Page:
SEC says proxy voting firms face US legal clampdown

Regulation advice follows suggestion of rules in the EU last month.

Shareholder proxy voting firms in the US face regulation of their activities after the US Securities & Exchange Commission (SEC) said many respondents to an SEC consultation told them they interfered with rather than enhanced investor/company engagement. SEC Chair, Mary Schapiro, told a meeting of the Transatlantic Corporate Dialogue in Washington D.C. on December 15 that the SEC is considering guidance for US federal securities laws on oversight of the activities of proxy advisory firms. She said an SEC consultation on shareholder/corporate relations had elicited 275 comments and that US companies said they were “frustrated by the influence these firms have, and worry that they may not be accountable for, or even concerned with, the quality of the information on which they make voting recommendations.” Proxy voting firms also face more stringent regulation in the EU after a majority of respondents to an EU consultation on corporate governance last month said they favoured requiring voting advisors to be more transparent about their analysis, voting policies, potential conflicts of interest and their contact with companies ahead of AGM voting recommendations. In a significant disclosure of US corporate frustration with proxy voting firms, the SEChead said company boards said proxy recommendations based on incorrect information might be acting as a barrier to their efforts to persuade investors to change their minds. Schapiro added: “A related fear is that proxy firms’ conflicts of interest may be insufficiently disclosed, preventing shareholders from considering possible conflicts when analyzing those recommendations.” However, the SEC chief said the regulator was also considering legislating for better communications between shareholders and corporations and greater participation by shareholders in the voting process. She said the SEC was also looking at whether voting power is aligned with economic interest (usually a question of voting recall on loaned stock, long-term voting power or differential shareholder rights) and whether SEC disclosure requirements provide investors with sufficient information on the issue (usually an issue of shareholder register information). Every year, over 600 billion shares are voted at more than 13,000 shareholder meetings in the US and the SEC said it was also examining uncertainty surrounding vote confirmation. In many instances, investors are currently not able to receive confirmation that their votes have been cast and accurately counted.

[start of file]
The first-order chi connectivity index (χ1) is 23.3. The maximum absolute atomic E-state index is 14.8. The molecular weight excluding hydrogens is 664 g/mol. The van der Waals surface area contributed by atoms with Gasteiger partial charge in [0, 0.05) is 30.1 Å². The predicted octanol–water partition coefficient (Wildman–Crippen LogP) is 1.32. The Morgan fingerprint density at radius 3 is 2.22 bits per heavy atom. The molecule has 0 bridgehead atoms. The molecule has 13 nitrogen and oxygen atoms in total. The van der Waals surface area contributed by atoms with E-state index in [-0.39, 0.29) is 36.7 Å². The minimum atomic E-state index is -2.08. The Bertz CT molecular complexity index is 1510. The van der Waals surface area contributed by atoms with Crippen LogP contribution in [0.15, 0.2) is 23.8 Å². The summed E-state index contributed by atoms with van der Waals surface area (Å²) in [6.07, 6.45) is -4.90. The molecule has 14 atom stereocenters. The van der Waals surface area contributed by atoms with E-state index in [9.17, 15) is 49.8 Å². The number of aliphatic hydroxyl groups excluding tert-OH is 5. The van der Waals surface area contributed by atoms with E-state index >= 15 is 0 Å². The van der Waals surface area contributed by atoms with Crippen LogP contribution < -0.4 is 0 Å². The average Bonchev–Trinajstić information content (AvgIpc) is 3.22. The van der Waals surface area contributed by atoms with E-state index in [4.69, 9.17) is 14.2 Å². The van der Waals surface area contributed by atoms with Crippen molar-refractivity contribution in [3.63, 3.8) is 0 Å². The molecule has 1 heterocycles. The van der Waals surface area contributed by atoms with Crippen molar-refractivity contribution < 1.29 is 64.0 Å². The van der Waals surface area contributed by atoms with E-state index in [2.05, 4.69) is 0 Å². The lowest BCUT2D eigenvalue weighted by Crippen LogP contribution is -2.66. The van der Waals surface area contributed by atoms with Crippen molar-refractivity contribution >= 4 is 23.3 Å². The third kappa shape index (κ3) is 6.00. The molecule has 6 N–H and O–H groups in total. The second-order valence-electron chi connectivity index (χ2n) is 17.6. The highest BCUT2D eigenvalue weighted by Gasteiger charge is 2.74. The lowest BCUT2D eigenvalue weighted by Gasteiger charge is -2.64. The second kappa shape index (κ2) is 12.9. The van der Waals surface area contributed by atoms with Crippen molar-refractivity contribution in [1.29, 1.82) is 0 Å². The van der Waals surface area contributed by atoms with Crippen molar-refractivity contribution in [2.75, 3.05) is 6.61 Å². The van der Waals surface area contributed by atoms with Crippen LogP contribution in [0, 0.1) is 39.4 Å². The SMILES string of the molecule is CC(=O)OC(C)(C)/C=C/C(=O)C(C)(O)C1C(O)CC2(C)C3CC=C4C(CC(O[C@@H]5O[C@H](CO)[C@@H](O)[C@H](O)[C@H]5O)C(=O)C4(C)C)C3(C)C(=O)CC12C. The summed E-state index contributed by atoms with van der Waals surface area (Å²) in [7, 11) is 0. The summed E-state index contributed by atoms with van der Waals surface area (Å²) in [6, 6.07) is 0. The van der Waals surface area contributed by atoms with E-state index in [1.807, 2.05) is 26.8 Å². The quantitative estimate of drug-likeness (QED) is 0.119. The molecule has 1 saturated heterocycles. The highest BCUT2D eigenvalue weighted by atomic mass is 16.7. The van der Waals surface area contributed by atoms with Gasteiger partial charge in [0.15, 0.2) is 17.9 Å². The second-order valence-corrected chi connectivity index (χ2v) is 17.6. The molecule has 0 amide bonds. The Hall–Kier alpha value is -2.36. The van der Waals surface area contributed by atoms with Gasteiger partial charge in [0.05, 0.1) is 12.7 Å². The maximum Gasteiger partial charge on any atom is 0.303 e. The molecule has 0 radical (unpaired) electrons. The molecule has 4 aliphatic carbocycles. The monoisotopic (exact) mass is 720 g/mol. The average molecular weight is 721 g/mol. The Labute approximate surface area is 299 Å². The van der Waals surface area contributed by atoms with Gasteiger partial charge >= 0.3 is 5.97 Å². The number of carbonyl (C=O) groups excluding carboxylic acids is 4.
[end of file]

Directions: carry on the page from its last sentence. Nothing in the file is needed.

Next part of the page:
Link to Schapiro speech